Tunisia: Fitch Affirms CCC- Rating as Creditworthiness Remains Poor

by | Dec 11, 2023 | Diplomacy, Economic, Social, Tunisia


On 8 December 2023, Fitch Ratings issued a rating action commentary for Tunisia, affirming the current CCC- rating for Tunisia’s Long-Term Foreign Currency Issuer Default Rating. 

The commentary highlights concerns about the Tunisian government’s ability to meet its financing needs as it faces the simultaneous increase of those needs and the decline in financing opportunities. Fitch acknowledges that as external financing opportunities grow increasingly rare, the government will have to rely on domestic financing. However, based on the financing needs, Fitch assesses that further dependence on domestic lenders will be a “stretch to the domestic market capacity” that is perhaps beyond the domestic markets ability to “absorb the public sector financing needs.” 

The report also raises concerns about potential policy changes to the operations of the central bank that would allow direct financing of the government budget, stating this would “endanger the credibility of the central bank and raise pressure on prices and the exchange rate.” 

This affirmation follows the June 2023 decision by Fitch to downgrade Tunisia’s rating from CCC+ to CCC- as it became increasingly apparent that an International Monetary Fund (IMF) deal would not likely be considered. In late 2022, Fitch upgraded Tunisia’s rating in anticipation of a nearly $2 billion IMF loan deal that has since been delayed and largely rejected by the current administration.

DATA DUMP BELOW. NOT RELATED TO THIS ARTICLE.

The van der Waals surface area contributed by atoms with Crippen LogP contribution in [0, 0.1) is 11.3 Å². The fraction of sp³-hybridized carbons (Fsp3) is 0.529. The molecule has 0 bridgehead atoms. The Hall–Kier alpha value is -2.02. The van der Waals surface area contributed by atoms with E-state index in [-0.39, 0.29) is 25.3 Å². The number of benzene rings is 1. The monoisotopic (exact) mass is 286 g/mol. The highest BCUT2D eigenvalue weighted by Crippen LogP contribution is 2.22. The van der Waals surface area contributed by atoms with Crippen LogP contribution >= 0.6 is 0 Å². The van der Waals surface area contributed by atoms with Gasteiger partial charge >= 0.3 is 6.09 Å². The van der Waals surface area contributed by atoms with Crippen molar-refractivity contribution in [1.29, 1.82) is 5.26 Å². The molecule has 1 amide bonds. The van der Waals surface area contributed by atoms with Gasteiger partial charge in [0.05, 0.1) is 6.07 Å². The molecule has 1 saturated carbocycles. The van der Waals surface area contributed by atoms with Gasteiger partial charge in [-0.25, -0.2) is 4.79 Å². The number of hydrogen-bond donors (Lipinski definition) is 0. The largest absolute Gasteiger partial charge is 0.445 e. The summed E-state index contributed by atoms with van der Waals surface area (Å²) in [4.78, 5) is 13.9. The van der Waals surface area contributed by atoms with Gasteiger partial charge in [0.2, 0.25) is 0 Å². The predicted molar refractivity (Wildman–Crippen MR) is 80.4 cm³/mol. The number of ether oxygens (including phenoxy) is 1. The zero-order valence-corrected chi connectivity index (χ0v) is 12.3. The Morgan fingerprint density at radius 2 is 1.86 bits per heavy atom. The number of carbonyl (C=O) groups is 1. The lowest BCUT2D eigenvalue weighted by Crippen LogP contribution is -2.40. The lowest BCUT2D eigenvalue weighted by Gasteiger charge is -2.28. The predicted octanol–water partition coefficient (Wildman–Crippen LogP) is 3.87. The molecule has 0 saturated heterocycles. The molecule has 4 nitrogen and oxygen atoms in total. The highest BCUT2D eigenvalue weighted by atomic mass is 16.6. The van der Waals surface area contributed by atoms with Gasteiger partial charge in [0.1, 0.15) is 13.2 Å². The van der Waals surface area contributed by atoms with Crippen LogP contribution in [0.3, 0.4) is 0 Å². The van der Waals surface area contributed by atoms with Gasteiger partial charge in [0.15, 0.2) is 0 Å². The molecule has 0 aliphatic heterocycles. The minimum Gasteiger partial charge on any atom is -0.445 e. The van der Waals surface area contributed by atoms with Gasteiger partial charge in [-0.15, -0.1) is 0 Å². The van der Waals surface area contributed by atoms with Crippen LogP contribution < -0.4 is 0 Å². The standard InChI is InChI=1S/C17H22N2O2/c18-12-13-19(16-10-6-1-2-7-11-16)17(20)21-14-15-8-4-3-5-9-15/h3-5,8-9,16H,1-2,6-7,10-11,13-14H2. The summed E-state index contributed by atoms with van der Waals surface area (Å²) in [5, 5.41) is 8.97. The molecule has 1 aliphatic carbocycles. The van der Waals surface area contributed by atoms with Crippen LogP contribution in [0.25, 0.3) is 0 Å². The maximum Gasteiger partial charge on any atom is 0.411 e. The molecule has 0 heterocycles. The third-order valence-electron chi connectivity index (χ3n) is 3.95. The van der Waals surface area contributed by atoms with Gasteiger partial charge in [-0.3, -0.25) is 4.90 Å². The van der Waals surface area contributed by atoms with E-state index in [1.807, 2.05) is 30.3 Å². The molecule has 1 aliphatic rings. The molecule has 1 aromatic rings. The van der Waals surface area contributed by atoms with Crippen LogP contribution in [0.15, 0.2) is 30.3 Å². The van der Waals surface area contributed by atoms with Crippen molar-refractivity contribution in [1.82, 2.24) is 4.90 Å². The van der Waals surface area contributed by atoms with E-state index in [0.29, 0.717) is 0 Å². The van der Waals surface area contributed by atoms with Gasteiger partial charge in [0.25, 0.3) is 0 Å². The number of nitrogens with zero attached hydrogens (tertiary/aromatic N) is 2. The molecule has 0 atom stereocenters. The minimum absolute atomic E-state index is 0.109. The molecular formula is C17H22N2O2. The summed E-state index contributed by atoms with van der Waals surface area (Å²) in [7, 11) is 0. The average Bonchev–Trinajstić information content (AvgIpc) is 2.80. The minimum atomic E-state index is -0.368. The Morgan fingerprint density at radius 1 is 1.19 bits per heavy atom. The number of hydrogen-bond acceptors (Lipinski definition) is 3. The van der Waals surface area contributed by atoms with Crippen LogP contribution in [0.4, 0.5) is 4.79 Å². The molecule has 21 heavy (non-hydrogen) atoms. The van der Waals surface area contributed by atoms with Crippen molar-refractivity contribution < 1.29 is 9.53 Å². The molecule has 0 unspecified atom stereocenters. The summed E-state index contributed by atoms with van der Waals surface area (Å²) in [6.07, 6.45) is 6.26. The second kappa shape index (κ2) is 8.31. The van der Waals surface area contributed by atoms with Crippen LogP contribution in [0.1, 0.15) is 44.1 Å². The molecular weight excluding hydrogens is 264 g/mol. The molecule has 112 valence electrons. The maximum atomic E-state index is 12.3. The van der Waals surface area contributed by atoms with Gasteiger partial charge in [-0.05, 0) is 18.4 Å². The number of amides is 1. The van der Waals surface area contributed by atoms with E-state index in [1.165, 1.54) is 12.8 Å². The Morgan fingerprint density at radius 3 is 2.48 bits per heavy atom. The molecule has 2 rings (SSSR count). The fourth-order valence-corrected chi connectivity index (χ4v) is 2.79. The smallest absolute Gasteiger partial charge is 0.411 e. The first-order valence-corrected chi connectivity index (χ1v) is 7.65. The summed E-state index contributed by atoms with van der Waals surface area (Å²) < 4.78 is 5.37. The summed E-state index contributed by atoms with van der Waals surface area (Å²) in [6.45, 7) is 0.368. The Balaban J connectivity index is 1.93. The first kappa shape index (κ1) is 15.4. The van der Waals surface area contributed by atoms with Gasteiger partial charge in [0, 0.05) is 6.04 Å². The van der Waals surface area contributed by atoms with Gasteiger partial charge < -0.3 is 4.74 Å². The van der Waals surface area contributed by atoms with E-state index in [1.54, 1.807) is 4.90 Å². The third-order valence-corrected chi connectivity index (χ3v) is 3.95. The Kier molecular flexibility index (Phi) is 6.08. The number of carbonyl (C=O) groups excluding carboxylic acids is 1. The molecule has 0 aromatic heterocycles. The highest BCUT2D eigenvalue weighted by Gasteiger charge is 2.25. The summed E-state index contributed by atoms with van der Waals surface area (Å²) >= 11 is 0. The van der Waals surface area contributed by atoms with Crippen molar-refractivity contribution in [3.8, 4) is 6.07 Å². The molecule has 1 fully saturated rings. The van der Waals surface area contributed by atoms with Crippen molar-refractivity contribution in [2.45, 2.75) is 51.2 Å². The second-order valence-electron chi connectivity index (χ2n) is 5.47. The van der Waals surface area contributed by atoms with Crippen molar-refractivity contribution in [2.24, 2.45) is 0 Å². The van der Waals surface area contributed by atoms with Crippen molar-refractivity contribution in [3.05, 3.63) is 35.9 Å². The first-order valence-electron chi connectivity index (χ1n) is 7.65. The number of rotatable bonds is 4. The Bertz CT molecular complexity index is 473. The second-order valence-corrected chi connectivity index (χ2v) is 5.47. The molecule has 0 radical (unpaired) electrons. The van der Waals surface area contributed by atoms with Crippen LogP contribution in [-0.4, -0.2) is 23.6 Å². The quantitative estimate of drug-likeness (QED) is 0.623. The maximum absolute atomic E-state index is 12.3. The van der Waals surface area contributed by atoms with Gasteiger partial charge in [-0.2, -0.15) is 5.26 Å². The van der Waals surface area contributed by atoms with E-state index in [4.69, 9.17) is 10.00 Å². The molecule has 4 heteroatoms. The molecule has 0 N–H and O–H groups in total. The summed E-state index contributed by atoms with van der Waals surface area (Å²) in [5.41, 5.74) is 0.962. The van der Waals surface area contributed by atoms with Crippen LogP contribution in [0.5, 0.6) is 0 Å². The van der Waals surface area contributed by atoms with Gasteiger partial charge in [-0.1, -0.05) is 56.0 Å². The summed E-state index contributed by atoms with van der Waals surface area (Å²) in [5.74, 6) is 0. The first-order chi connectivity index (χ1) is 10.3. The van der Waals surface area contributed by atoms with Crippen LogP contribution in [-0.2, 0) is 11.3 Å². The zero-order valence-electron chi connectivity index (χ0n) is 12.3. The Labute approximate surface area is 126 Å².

As economic reforms remain politically untenable for the current administration, the Tunisian economy will move into 2024 in a precarious state. Large debt payments will come due in 2024, even as financing needs continue to rise and options for securing that financing grow increasingly limited. 

With most external creditors implicitly or directly tying future loans to an IMF deal, Tunisia’s options for external credit have narrowed to a few complicated allies, including Algeria and the Gulf States. Additional funds from these partners could come with guarantees of future cooperation on regional issues, including normalization with Israel. 

Without a significant change of direction for the Tunisian economy, the slow decline will continue into 2024, likely leading to growing frustration among Tunisian consumers who are already consistently experiencing shortages and rising prices for the goods they are able to find in stores. 


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